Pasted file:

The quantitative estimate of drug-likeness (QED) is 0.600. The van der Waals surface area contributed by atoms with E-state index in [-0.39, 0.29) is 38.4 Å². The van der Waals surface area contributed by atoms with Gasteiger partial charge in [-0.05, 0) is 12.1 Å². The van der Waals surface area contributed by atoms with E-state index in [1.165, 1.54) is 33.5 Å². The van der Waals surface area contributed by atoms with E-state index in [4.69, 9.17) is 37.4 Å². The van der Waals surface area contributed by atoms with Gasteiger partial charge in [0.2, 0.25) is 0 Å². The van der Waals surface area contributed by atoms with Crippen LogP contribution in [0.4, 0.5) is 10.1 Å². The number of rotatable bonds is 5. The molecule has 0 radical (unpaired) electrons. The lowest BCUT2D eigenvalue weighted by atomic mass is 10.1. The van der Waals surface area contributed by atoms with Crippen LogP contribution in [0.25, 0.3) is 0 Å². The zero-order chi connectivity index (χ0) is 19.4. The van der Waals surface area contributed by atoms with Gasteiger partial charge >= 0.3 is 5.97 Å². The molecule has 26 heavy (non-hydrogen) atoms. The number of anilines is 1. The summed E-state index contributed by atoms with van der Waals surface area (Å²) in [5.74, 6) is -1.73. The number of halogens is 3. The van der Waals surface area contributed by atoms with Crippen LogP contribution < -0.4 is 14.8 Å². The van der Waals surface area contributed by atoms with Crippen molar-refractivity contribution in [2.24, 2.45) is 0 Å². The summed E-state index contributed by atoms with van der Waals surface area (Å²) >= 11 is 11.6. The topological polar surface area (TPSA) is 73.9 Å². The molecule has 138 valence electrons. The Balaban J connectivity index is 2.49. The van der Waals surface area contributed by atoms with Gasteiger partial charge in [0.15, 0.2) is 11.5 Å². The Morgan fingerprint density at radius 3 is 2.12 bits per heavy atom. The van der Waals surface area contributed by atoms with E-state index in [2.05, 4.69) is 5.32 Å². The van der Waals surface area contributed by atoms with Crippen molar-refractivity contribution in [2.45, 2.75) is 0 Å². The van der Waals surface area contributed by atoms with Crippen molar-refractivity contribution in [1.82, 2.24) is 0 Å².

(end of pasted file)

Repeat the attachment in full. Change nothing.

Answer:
The quantitative estimate of drug-likeness (QED) is 0.600. The van der Waals surface area contributed by atoms with E-state index in [-0.39, 0.29) is 38.4 Å². The van der Waals surface area contributed by atoms with Gasteiger partial charge in [-0.05, 0) is 12.1 Å². The van der Waals surface area contributed by atoms with E-state index in [1.165, 1.54) is 33.5 Å². The van der Waals surface area contributed by atoms with E-state index in [4.69, 9.17) is 37.4 Å². The van der Waals surface area contributed by atoms with Gasteiger partial charge in [0.2, 0.25) is 0 Å². The van der Waals surface area contributed by atoms with Crippen LogP contribution in [0.4, 0.5) is 10.1 Å². The number of rotatable bonds is 5. The molecule has 0 radical (unpaired) electrons. The lowest BCUT2D eigenvalue weighted by atomic mass is 10.1. The van der Waals surface area contributed by atoms with Crippen LogP contribution in [0.25, 0.3) is 0 Å². The zero-order chi connectivity index (χ0) is 19.4. The van der Waals surface area contributed by atoms with Gasteiger partial charge >= 0.3 is 5.97 Å². The molecule has 26 heavy (non-hydrogen) atoms. The number of anilines is 1. The summed E-state index contributed by atoms with van der Waals surface area (Å²) in [5.74, 6) is -1.73. The number of halogens is 3. The van der Waals surface area contributed by atoms with Crippen LogP contribution < -0.4 is 14.8 Å². The van der Waals surface area contributed by atoms with Crippen molar-refractivity contribution in [2.24, 2.45) is 0 Å². The summed E-state index contributed by atoms with van der Waals surface area (Å²) >= 11 is 11.6. The topological polar surface area (TPSA) is 73.9 Å². The molecule has 138 valence electrons. The Balaban J connectivity index is 2.49. The van der Waals surface area contributed by atoms with Gasteiger partial charge in [0.15, 0.2) is 11.5 Å². The Morgan fingerprint density at radius 3 is 2.12 bits per heavy atom. The van der Waals surface area contributed by atoms with E-state index in [2.05, 4.69) is 5.32 Å². The van der Waals surface area contributed by atoms with Crippen molar-refractivity contribution in [2.45, 2.75) is 0 Å². The van der Waals surface area contributed by atoms with Crippen molar-refractivity contribution in [1.82, 2.24) is 0 Å².